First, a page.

Locator ID Separation for Mobility Management in the New Generation Network - PDF

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Locator ID Separation for Mobility Management in the New Generation Network Ved P. Kafle and Masugi Inoue National Institute of Information and Communications Technology (NICT) Tokyo, Japan {kafle,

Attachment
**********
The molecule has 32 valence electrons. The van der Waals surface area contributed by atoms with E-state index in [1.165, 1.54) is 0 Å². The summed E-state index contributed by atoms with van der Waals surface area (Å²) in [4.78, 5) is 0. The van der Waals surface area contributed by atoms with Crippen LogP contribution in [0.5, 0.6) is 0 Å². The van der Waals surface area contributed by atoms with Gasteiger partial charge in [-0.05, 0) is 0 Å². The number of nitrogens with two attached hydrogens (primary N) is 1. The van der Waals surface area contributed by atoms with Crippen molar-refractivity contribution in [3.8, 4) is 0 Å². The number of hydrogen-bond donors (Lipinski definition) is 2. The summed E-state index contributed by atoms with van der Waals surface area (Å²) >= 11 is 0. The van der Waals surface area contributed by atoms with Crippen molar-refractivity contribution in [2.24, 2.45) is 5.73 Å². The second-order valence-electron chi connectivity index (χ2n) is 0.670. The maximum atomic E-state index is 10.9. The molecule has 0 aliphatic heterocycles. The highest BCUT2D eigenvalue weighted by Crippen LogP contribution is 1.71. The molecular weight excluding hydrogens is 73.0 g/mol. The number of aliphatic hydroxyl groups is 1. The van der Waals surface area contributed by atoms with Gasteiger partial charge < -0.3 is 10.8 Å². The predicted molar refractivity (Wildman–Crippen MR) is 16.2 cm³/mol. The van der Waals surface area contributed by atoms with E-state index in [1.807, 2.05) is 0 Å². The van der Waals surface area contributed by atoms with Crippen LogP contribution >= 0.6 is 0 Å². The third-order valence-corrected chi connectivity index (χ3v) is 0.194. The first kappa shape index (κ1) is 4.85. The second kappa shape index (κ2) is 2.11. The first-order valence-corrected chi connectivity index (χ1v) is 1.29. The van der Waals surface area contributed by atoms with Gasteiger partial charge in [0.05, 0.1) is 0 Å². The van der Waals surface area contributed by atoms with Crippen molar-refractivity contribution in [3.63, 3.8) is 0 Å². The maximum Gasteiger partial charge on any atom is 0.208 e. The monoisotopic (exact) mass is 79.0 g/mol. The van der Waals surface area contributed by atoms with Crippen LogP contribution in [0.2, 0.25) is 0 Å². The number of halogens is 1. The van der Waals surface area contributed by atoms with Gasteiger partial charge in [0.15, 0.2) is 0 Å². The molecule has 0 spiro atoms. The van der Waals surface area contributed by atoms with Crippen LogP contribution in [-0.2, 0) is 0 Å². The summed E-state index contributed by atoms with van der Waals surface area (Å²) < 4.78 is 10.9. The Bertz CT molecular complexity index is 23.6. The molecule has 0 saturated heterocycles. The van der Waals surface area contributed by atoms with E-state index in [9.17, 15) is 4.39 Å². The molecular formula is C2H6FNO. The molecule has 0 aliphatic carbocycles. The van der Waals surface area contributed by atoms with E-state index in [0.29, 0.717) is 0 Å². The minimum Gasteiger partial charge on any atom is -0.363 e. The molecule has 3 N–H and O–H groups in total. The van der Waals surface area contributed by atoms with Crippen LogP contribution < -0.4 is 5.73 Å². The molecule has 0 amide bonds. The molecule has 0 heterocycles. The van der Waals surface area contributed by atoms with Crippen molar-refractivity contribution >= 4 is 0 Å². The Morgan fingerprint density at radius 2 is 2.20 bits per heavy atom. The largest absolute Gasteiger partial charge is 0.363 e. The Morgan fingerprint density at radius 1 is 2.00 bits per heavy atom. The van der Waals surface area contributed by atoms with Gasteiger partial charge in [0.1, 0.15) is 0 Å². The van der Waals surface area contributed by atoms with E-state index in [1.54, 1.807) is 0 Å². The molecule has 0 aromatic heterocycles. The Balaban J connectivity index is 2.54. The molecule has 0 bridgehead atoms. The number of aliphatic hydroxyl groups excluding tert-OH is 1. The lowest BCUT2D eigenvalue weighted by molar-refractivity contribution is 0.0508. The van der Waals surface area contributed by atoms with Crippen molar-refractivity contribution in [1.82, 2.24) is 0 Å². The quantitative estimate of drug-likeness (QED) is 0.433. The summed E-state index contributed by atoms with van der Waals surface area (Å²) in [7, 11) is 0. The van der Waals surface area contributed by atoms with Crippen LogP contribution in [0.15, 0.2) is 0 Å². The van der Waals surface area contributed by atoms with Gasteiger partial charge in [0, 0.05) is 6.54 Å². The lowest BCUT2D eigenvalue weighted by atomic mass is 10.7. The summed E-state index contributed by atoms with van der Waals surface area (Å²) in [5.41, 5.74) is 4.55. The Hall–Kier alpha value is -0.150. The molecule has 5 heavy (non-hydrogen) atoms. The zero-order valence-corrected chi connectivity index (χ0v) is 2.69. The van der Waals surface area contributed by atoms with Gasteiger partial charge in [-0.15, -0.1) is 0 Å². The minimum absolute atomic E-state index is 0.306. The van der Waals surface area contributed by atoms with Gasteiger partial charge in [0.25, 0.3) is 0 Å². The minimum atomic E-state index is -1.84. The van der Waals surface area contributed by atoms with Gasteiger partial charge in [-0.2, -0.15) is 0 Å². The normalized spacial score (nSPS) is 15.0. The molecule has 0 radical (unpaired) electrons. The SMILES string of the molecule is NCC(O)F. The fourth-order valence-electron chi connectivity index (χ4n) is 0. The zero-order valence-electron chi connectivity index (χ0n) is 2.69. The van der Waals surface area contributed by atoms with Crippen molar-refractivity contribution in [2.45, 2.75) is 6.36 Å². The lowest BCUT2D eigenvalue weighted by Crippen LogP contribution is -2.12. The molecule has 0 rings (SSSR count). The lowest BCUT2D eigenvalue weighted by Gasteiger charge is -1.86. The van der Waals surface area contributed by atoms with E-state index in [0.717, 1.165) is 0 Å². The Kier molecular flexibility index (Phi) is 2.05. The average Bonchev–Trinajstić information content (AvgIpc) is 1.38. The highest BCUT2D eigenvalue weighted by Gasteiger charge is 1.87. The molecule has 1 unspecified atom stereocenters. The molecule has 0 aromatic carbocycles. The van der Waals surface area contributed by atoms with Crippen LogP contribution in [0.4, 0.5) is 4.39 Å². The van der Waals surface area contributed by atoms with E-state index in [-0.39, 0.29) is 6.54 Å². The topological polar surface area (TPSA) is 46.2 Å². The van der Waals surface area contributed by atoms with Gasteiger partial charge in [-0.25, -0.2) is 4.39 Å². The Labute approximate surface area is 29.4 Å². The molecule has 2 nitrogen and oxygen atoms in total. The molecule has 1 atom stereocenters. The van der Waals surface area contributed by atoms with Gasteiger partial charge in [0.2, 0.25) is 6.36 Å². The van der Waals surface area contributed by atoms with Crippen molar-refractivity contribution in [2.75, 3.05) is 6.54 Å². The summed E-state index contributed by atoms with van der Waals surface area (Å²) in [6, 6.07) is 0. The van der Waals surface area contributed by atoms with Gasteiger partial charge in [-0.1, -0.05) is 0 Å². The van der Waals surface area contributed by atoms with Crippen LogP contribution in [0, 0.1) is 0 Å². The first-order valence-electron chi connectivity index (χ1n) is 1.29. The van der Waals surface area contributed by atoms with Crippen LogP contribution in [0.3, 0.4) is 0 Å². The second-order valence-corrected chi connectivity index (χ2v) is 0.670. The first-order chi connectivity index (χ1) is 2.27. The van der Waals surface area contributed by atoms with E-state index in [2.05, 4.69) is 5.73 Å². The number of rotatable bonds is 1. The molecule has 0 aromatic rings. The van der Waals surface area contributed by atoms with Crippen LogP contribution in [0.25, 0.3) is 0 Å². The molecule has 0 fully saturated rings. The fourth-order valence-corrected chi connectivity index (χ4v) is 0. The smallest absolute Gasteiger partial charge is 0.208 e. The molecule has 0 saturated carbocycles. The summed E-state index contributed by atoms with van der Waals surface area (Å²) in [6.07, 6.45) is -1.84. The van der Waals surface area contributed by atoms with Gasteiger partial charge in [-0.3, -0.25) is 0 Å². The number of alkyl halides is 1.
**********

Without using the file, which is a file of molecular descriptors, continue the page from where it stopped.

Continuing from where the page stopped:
Locator ID Separation for Mobility Management in the New Generation Network Ved P. Kafle and Masugi Inoue National Institute of Information and Communications Technology (NICT) Tokyo, Japan {kafle, Abstract Given that the majority of communications devices are mobile terminals, efficient mobility support should be a key feature in the new generation network or future Internet. The current Internet does not have native mobility support. Although variants of Mobile IP protocols have been developed to address this problem, these protocols cause signaling overhead, create a single point of failure, and lack smooth handover capabilities and interoperability between IPv4 and IPv6. Recently, locator ID separation has been considered as a promising approach to better mobility support, while also improving security and routing scalability. In this paper, we present the mobility-related functions of the recently proposed locator ID separation-based network architectures. We also outline their limitations and list some possible extensions that will be needed if they are to be deployed in the new generation network. 1 Introduction The Internet does not support mobility natively because IP addresses have an overloaded semantic of both host identifiers (IDs) and locators [1]. Namely, an IP address is used in network layer protocols as a locator to find the destination host in the network topology and forward packets toward their destination. The same IP address is also used in the transport and upper layer protocols as the host ID to identify the host or sessions associated with the host. These layers use IP addresses in session IDs by binding the socket application program interface (API) with the IP address. When the host moves from one subnet to another and connects through a new attachment point, it acquires a new IP address, while invalidating the previous IP address. This terminates the session identified by the previous IP address. Recently, variants of Mobile IP protocols [13, 14] have been developed to resolve the mobility limitations of Internet architecture. However, these protocols cause signaling overhead, create a single point of failure, and lack smooth handover capabilities and interoperability between IPv4 and IPv6. The introduction of the locator ID separation concept, also known as ID/locator split (i.e., using separate namespaces for host IDs and locators) approach to network architecture simplifies mobility support functions. The Internet Engineering Task Force (IETF) and other segments of the Internet community have recently been discussing this approach as a concept that could not only aid mobility but also contribute to multihoming, routing scalability, and security [6, 7, 10]. Related work in ID/locator split-based mobility architectures includes the Host Identity Protocol (HIP) [10, 11], Location Independent Network Architecture (LIN6) [12], and Locator/ID Separation Protocol (LISP) [7]. However, since the introduction of the locator ID separation approach will significantly change the Internet architecture, this approach is more suitable for the new generation network or future Internet, which would be based on a clean-slate design. Some future network projects, such as the AKARI Project [4] and the 4WARD Project [5]), are designing network architectures on the basis of this concept. Journal of Wireless Mobile Networks, Ubiquitous Computing, and Dependable Applications, volume: 1, number: 2/3, pp This is an invited paper. 3 This paper presents a comparative study of the mobility functions available in related work. It identifies those functions that have not been included in architectures such as HIP and LISP, which have been progressing under the auspices of the IETF, but are covered in the AKARI Project [4]. The Heterogeneity Inclusion and Mobility Adaptation through Locator ID Separation (HIMALIS) architecture [3] of the new generation network is being developed as part of the AKARI Project. The HIMALIS architecture provides mobility functions for handover optimization and supporting heterogeneous network layer protocols. Its mobility functions are performed by the identity layer, a new layer inserted between the network and transport layers, which supports mobility across different network layer protocols. This paper is organized as follows. Section 2 discusses related studies, the lessons learned from them, and their limitations. Section 3 describes the mobility functions of ID/locator split architectures, with a focus on the HIMALIS architecture. Section 4 lists additional issues such as security and interoperability with other functions (e.g., multihoming, routing) of the ID/locator split-based mobility architecture. Section 5 concludes the paper. 2 Related Work 2.1 Mobile IP Protocols Recognizing the limitations of the original Internet architecture in supporting mobility, a number of Mobile IP protocols [13, 14] have recently been developed and standardized in the IETF. These protocols enable a mobile host to possess two types of IP addresses: a home address and a care-of address. The home address, which is configured from the home network IP address prefix, is the persistent address. The mobile host can continue to use the home address even when it moves to a foreign network. The mobile host gets a care-of address in the foreign network and registers the binding between the home address and the care-of address in the home agent located in the home network. The home address is anchored at the home agent. That is, data packets sent at the home address do reach the home agent when the mobile host is not located in the home network. The home agent forwards these packets to the mobile host s care-of address after encapsulating them with an additional IP header. As the packets arrive at the mobile host, the Mobile IP functions installed in Layer 3.5 de-capsulate the packets and forward them to the upper layer (i.e., transport layer). Mobile IP protocols such as [13, 14] are host-based mobility management protocols. In other words, the protocol functions are implemented in mobile hosts that detect movements and carry out location update signaling with the home agents. There are additional protocols to optimize the handover operation, either by localizing mobility signaling messages or by creating local tunnels between access routers to reduce packet loss during handovers. Hierarchical Mobile IP [15] confines the flow of signaling messages within the visited network domain and Fast Mobile IP [16] establishes a tunnel between access routers to forward packets destined for the mobile host from the previous access router to the new access router during handovers. Similarly, certain network-based mobility management protocols have also been standardized. The network mobility (NEMO) [17] and Proxy Mobile IP [18] protocols fall in this category, where the mobility management functions are executed not by the individual host but by network nodes such as the mobile routers or access routers. By observing the Mobile IP related protocols development activities in the IETF, we have learned that the new generation network should have both host- and network-based mobility support functions. It should also possess functions for supporting network mobility and reducing handover delay as well as packet losses, while minimizing signaling traffic. For this purpose, we give an overview of locator ID separation-based mobility management protocols being developed in the IETF [7, 11] and the AKARI project [2, 3]. The mobility management scheme should also be independent of the network-layer protocols so that the same scheme can be applied to both IPv4 and IPv6 as well as to any future network 4 protocols. 2.2 ID/Locator Split-Based Mobility Protocols HIP [10, 11], LINA [12], LISP [7], and HIMALIS [3] fall into the category of ID/locator split-based mobility protocols because they use different sets of values for host IDs and locators. HIP [11] uses public keys (and their hash values) as host IDs and IP addresses as locators. A new layer, called the identity layer, inserted between the transport and network layers of the host protocol stack performs the host ID-to-locator mapping functions. HIP extends the Domain Name System (DNS) records to store host IDs as well. A host acquires its peer host s ID and locator by sending a domain name lookup request to a DNS server. While communicating with the peer host, both the source and destination hosts IDs appear in the identity header and locators in the network header of data packets. Although HIP is a good step in developing a locator ID separation-based mobility scheme, it is still in its infancy and lacks several functions. It has no support for smooth handover. Its session initiation process is computationally heavy, making it inappropriate for small, resource-limited devices. It uses locators in some signaling messages, thus necessitating the re-establishment of session contexts in the event of switching locators. This requirement is counterproductive to fast handover. LINA [12] is another ID/locator split-based mobility protocol. Here, IDs of 128-bit length are formed by concatenating location-independent prefixes (of 64 bits) and node IDs (of 64 bits), while locators are formed by concatenating location-dependent network prefixes and node IDs. The network layer of the host protocol stack is divided into two sublayers: the identification sublayer and the delivery sublayer. The former carries out the ID-to-locator mapping function and the latter forwards packets using destination locators present in the packet header. It uses mapping agents to resolve IDs into corresponding locators. It is a host-based mobility approach, i.e., there is no support for network-based mobility and smooth handover. LISP [7] uses prefix aggregateable endpoint IDs (EIDs), which are also used as locators in the edge network. In the transit network, routing locators (RLOC) are used as locators. EIDs to RLOCs mapping takes place in the Ingress and Egress Tunneling Routers (ITR/ETR) located in the border between the edges and the transit network. LISP s main focus is to reduce the global Border Gateway Protocol (BGP) routing table size by using fewer RLOCs in the transit network. Since it also uses EIDs as local locators in edge networks, it does not provide host mobility support. To provide host-mobility, there is a proposal for having the host possess a lightweight version of the ITR/ETR functions [8]. However, it may not be effective for reducing the BGP routing table size, if a distinct RLOC is assigned to each host. Obviously, LISP lacks smooth handover functions. Considering the limitations of related work, we recently proposed the HIMALIS architecture [3] for the new generation network. Figure 1 shows the architectural components and the protocol stack in the HIMALIS architecture. The end hosts as well the border routers or gateways have the identity layer inserted between the network and transport layers. The identity layer executes mobility functions when it receives mobility indications from the network layer. The mappings between hostnames, IDs and locators are stored in two different registries: Domain Name Registry (DNR) and Host Name Registry (HNR). That is, these registries are used to resolve hostnames to IDs and locators during a communication initialization phase. The border routers connecting edge networks to the global transit network also cache ID-to-locator mapping data in their ID tables. The border routers distribute ID-to-locator-mapping updates in the event of host mobility. This architecture supports a hybrid of host- and network-based mobility. The end nodes as well as network nodes, such as border routers, maintain host ID-to-locator mapping caches, participate in mobility signaling and use host IDs present in the identity header as the reference value to dynamically change locators present in the network layer header, while keeping the change hidden from the transport and application layers. Thus, the architecture is mobility friendly. In 5 Domain Name Registry (DNR)/ Host Name Registry (HNR) Global Transit Network Core Routers Border Router (BR) Border Router (BR) Hosts Host Edge Network Edge Network Host (a) Network components layout Host Application Application Transport Border Router Border Router Transport Identity Network Identity Net. Net. Core Router Network Identity Net. Net. Identity Network Edge Network Global Transit Network (b) Protocol stack layout Edge Network Figure 1: ID/locator split architecture components and protocol stack fact, HIMALIS provides other support, such as for heterogeneous network layer protocols and resource constrained nodes. We refer the interested reader to [3] for additional descriptions of the architecture. 3 Mobility Related Functions in ID/Locator Split Architectures In this section, we discuss the different types of mobility-related functions available in the ID/locator split architectures. 3.1 Name Resolution System Mobility support requires the name resolution system to have functions not only for faster resolution of hostnames to locators but also for faster update of the records in the event of changing locators when 6 mobile hosts move. The Internet employs the DNS to resolve domain names into IP addresses and other resources. Internet applications resolve the domain name into an IP address during a communication initialization phase via a DNS record lookup process. Although DNS has been providing scalable and faster name resolution, it is not suitable for fast updating of the hosts dynamic information, because of the existence of multiple cached copies in the global DNS server system. For efficient mobility support, in addition to DNS, a new mapping system is needed to store hosts dynamic information, such as locators. In fact, the new mapping system would work as the fixed anchor point, where mobile hosts reachability information is stored and updated. The rendezvous servers in HIP and host name registries in HIMALIS serve as the fixed anchor points. In HIP [11], mobile hosts domain names and their static rendezvous server s locators are registered with the DNS, while the mobile host s locator is stored in the rendezvous server. When a correspondent host wants to communicate with the mobile host, the correspondent host resolves the mobile host s fully qualified domain name (FQDN) into the host ID and locator by sending a name resolution query to a DNS server. The host locator received in the response is in fact the locator of the rendezvous server. Therefore, the first packet sent by the correspondent host to the mobile host s ID and locator goes to the rendezvous server, which searches its database for the mobile host s locator to relay the packet to the mobile host s current location. When the mobile host changes its locator due to mobility, it sends a location update request to the rendezvous server. Thus, the rendezvous servers are somewhat similar to the home agents in Mobile IP. Similarly, in LISP [7], mapping servers [9] are used to store dynamic mapping between host IDs and locators. LISP mapping servers provide ID-to-locator mapping records to ITRs. Unlike HIP s rendezvous servers, LISP mapping servers do not receive and relay the first data packet. HNR Records mh#domain-1.com MH s ID & Loc HNR DNR Records domain-1.com HNR s ID & Loc Mobile Host (MH) (mh#domain-1.com) 6 4 Query Relayed 5 Data communication Hostname Lookup MH s ID &Loc 3 Query: mh#domain-1.com? 1 Query: domain-1.com? DomainNameLookup 2 Response: HNR s ID & Loc DNR Correspondent Host (CH) (ch#domain-2.com) Figure 2: Hostname resolution process In HIMALIS [3], the HNRs are the fixed anchor points that store the locators of mobile hosts, whereas the HNRs locators are stored in the DNR. To make the hostname resolution process efficient, the for- 7 mat of the global hostname is changed slightly. In the current Internet, the domain name and hostname semantics are mixed together. In contrast, the HIMALIS architecture separates the global domain name and local hostname by using a hash # sign. That is, a global hostname is formed by concatenating its local hostname and global domain name with the # sign. For example, if a mobile host with a local hostname kafle-pc is administratively associated with a domain nict.go.jp, its global hostname would be kafle-pc#nict.go.jp. In the communication initialization phase, a correspondent host resolves the mobile hosts hostname into the host ID and locator in two steps, as shown in Figure 2. Suppose the correspondent host (hostname: ch#domain-2.com) wants to communicate with the mobile host (hostname: mh#domain-1.com). The correspondent host first sends a domain name resolution request to a DNR and gets the HNR s ID and locator. It then sends a hostname resolution request to the HNR. The HNR searches its database for the record containing the mobile host s ID and locator. The HNR may have two choices in sending the host ID and locator mapping record: (1) it may send the record directly to the correspondent host, or (2) it may relay the hostname resolution request to the mobile host. Figure 2 depicts the second choice, which may have the following advantages: 1. If the mobile host is multihomed to different networks and has several locators, it can select the most appropriate locator for the communication with the correspondent host. The network resource availability and intended service requirements (if the name resolution request also includes information about the type of communication service the correspondent host wants to have with the mobile host) can be used as decision parameters in the locator selection process. 2. HNR record update frequency of a multihomed host can be reduced by registering only a locator belonging to the network that has the widest coverage (e.g., a locator associated with a cellular network or an explicit signaling network such as that used in the MIRAI architecture [19]). The locators associated with other networks are not registered in the HNR. For example, a mobile host with both cellular and wireless LAN interfaces would require only registration of the locator associated with the cellular network. 3.2 Mobility Functions in Hosts and Network Nodes Host-based mobility support requires the host protocol stack to possess functions to carry out the following tasks: detect movement, configure a new locator, carry out location update signaling, use the new locator in data packet headers, and hide the locator change from the upper layers. The mobility detection and new locator configuration tasks are usually performed by the network layer protocols. The remaining tasks are performed by the mobility specific functions located in Layer 4 (i.e., in the identity layer in HIP and HIMALIS) or in Layer 3.5 (in LINA and Mobile IP). Since the inclusion of ID/locator split functions in the host protocol stack naturally enables hosts to detect movement and carry out mobility-related signaling, pure network-based mobility support (such as in Proxy Mobile IP, where hosts do not carry out any mobility related functions), is not required in ID/locator split architectures. Similarly, ID/locator mapping functions installed in border routers or gateways for making the core routing scalable or providing traffic engineering (as proposed in LISP and HIMALIS) are also helpful to handover optimization, mobility across heterogeneous network protocols, and route optimization. 3.3 Handover Optimization Handover optimization functions aim at reducing one or more of the following three parameters: handover delay, packet loss during handover, and signaling traffic due to handover. Among the ID/locator split-based architectures, only HIMALIS possesses handover optimization functions. These functions 8 are distributed both in the end hosts and in the border routers, which exchange the mobile host s locator update signalin